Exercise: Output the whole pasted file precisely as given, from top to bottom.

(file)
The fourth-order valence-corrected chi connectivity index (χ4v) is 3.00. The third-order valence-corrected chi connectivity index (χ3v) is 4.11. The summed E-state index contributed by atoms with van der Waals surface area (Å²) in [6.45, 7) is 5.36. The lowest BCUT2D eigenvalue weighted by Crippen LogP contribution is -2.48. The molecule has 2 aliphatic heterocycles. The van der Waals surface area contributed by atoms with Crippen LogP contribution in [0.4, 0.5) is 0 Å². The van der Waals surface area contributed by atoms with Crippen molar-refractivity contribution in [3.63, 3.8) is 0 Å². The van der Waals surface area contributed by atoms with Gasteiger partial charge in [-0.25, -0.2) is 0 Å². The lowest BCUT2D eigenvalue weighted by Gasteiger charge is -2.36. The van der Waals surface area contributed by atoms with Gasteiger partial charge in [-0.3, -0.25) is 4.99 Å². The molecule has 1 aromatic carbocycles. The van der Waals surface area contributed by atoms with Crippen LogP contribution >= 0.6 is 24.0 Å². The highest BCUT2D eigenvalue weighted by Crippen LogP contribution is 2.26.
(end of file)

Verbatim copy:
The fourth-order valence-corrected chi connectivity index (χ4v) is 3.00. The third-order valence-corrected chi connectivity index (χ3v) is 4.11. The summed E-state index contributed by atoms with van der Waals surface area (Å²) in [6.45, 7) is 5.36. The lowest BCUT2D eigenvalue weighted by Crippen LogP contribution is -2.48. The molecule has 2 aliphatic heterocycles. The van der Waals surface area contributed by atoms with Crippen LogP contribution in [0.4, 0.5) is 0 Å². The van der Waals surface area contributed by atoms with Crippen molar-refractivity contribution in [3.63, 3.8) is 0 Å². The van der Waals surface area contributed by atoms with Gasteiger partial charge in [-0.25, -0.2) is 0 Å². The lowest BCUT2D eigenvalue weighted by Gasteiger charge is -2.36. The van der Waals surface area contributed by atoms with Gasteiger partial charge in [-0.3, -0.25) is 4.99 Å². The molecule has 1 aromatic carbocycles. The van der Waals surface area contributed by atoms with Crippen LogP contribution >= 0.6 is 24.0 Å². The highest BCUT2D eigenvalue weighted by Crippen LogP contribution is 2.26.